U.S. Army soldiers with Charlie Company, 36th Infantry Regiment, 1st Armored Division in the Kandahar Province of Afghanistan, Feb. 3, 2013.
WASHINGTON — Defense Secretary Leon Panetta is expected to take action this week to extend certain benefits to same-sex spouses previously being witheld from them, The Washington Post reported and BuzzFeed confirmed from a Defense Department official on Tuesday afternoon.
Although the specifics of the move were not yet clear, LGBT advocates have been highlighting the issue since before repeal of “don’t ask, don’t tell” was finalized in September 2011.
OutServe-SLDN, the leading LGBT military organization, had sent a memo to the Pentagon in August 2011 detailing the benefits that could be granted, notwithstanding limitations required because of the Defense of Marriage Act.
Tuesday’s news was not in and of itself enough for OutServe-SLDN, which is pushing for the full panoply of benefits to be extended.
“Secretary Panetta established a strong civil rights record long before taking office at the Pentagon, so his unwillingness to extend support and recognition to gay and lesbian service members and their families where it is clearly within his authority to do so has baffled many of us. We are hopeful that he will not take half-measures here; for him to grant anything less than the full extent of benefits available under current law would be an anticlimactic end to an otherwise exemplary record on civil rights,” OutServe-SLDN executive director Allyson Robinson said in a statement.
Rep. Adam Schiff, who has pushed the Pentagon to act on this front, was optimistic about the news, but, like Robinson, was cautious until specifics are known.
“I’m encouraged to hear that the Department of Defense will be taking action to end discrimination against same-sex partners and their families,” Schiff said in a statement. “We need to make sure that all military families — including those with same-sex partners serving at home or abroad — have access to the very best care, facilities, and services possible. In his last days before leaving office, Secretary Panetta can add to his already long list of accomplishments, take up this cause, and make sure that the administration acts.”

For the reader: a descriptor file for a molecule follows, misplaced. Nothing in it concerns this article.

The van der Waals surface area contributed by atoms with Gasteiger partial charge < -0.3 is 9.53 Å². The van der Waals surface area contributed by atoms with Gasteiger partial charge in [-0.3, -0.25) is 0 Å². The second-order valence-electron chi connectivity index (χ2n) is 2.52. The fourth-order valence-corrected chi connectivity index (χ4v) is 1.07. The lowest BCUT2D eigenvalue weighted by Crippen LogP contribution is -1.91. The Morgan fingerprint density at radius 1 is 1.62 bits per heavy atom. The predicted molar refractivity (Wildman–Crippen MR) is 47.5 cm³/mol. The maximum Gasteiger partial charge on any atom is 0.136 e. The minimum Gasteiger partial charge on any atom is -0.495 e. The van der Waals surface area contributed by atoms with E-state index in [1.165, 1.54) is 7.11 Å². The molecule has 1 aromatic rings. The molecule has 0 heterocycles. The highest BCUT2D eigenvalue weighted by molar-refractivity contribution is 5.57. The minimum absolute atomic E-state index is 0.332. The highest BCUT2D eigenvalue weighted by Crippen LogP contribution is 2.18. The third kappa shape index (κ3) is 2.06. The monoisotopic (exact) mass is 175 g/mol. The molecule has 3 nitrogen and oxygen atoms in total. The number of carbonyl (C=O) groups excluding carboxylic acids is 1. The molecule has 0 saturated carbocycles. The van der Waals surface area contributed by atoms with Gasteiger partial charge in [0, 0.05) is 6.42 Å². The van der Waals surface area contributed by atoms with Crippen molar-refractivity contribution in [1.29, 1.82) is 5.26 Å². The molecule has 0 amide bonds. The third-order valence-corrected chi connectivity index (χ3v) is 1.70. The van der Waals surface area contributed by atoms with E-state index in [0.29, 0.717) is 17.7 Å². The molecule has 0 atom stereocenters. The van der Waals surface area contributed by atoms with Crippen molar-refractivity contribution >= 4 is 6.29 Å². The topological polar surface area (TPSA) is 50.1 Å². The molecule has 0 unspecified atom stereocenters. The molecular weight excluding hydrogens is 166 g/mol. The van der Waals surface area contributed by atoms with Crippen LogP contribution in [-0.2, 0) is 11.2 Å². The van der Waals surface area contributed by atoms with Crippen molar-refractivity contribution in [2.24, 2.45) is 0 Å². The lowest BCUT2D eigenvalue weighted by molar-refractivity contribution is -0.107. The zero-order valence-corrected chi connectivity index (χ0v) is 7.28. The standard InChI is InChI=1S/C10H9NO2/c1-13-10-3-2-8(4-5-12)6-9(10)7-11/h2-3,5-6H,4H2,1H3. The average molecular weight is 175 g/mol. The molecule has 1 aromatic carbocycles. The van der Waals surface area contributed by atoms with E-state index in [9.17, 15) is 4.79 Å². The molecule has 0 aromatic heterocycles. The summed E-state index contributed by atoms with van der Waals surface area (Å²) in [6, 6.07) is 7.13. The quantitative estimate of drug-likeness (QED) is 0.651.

Human Rights Campaign President Chad Griffin noted the time this planned action has taken, saying Tuesday, “The military leadership have dragged their feet long enough. Two years after ‘don’t ask, don’t tell’ was relegated to the dustbin of history, it’s time for our heroes in arms to finally receive the justice they deserve.”
The case of Ashley Broadway, married to Lt Col. Heather Mack, recently highlighted the issue of the military’s treatment of same-sex couples when a spouses group that meets on military property initially had denied Broadway membership in the group. Although she was later offered full membership, the initial denial led to substantial media coverage of her story.
Pentagon spokeswoman Leslie Hull-Ryde said Tuesday that she had no additional information to report beyond a statement provided to BuzzFeed on Jan. 24 that “the Department [of Defense] is conducting a deliberative and comprehensive review of the possibility of extending eligibility for benefits, when legally permitted, to same-sex domestic partners.”
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